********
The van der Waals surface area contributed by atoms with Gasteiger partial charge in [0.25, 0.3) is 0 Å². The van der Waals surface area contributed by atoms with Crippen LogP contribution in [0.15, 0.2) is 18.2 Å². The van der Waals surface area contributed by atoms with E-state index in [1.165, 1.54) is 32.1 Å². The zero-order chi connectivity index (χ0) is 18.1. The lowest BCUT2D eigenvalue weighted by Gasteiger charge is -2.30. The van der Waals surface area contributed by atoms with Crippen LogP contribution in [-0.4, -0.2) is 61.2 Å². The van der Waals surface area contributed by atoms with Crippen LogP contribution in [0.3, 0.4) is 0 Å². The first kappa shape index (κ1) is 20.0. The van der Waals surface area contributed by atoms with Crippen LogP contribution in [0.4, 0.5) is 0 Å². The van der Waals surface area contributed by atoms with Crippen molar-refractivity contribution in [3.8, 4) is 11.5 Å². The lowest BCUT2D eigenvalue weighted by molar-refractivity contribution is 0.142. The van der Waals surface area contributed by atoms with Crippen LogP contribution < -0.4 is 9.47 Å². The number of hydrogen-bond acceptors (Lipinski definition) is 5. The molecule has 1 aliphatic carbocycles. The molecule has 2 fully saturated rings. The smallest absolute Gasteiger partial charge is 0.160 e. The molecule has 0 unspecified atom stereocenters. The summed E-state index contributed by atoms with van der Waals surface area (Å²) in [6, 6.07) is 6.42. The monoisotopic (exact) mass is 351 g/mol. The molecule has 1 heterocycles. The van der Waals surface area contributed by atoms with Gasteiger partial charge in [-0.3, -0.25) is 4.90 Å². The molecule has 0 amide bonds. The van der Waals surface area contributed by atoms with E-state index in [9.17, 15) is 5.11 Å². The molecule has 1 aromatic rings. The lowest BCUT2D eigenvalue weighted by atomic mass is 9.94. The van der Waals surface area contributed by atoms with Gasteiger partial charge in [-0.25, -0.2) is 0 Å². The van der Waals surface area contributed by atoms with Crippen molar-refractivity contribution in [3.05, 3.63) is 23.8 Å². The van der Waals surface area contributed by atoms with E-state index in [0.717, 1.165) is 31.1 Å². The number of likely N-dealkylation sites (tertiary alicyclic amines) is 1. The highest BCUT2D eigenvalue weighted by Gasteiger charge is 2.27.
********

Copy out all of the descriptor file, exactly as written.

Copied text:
The van der Waals surface area contributed by atoms with Gasteiger partial charge in [0.25, 0.3) is 0 Å². The van der Waals surface area contributed by atoms with Crippen LogP contribution in [0.15, 0.2) is 18.2 Å². The van der Waals surface area contributed by atoms with E-state index in [1.165, 1.54) is 32.1 Å². The zero-order chi connectivity index (χ0) is 18.1. The lowest BCUT2D eigenvalue weighted by Gasteiger charge is -2.30. The van der Waals surface area contributed by atoms with Crippen LogP contribution in [-0.4, -0.2) is 61.2 Å². The van der Waals surface area contributed by atoms with Crippen LogP contribution in [0.3, 0.4) is 0 Å². The first kappa shape index (κ1) is 20.0. The van der Waals surface area contributed by atoms with Crippen LogP contribution in [0.4, 0.5) is 0 Å². The van der Waals surface area contributed by atoms with Crippen molar-refractivity contribution in [3.8, 4) is 11.5 Å². The lowest BCUT2D eigenvalue weighted by molar-refractivity contribution is 0.142. The van der Waals surface area contributed by atoms with Crippen LogP contribution < -0.4 is 9.47 Å². The number of hydrogen-bond acceptors (Lipinski definition) is 5. The molecule has 1 aliphatic carbocycles. The molecule has 2 fully saturated rings. The smallest absolute Gasteiger partial charge is 0.160 e. The molecule has 0 unspecified atom stereocenters. The summed E-state index contributed by atoms with van der Waals surface area (Å²) in [6, 6.07) is 6.42. The monoisotopic (exact) mass is 351 g/mol. The molecule has 1 heterocycles. The van der Waals surface area contributed by atoms with Gasteiger partial charge in [-0.3, -0.25) is 4.90 Å². The molecule has 0 amide bonds. The van der Waals surface area contributed by atoms with E-state index in [9.17, 15) is 5.11 Å². The molecule has 1 aromatic rings. The lowest BCUT2D eigenvalue weighted by atomic mass is 9.94. The van der Waals surface area contributed by atoms with Gasteiger partial charge in [-0.25, -0.2) is 0 Å². The van der Waals surface area contributed by atoms with Crippen molar-refractivity contribution in [3.05, 3.63) is 23.8 Å². The van der Waals surface area contributed by atoms with E-state index in [0.717, 1.165) is 31.1 Å². The number of likely N-dealkylation sites (tertiary alicyclic amines) is 1. The highest BCUT2D eigenvalue weighted by Gasteiger charge is 2.27.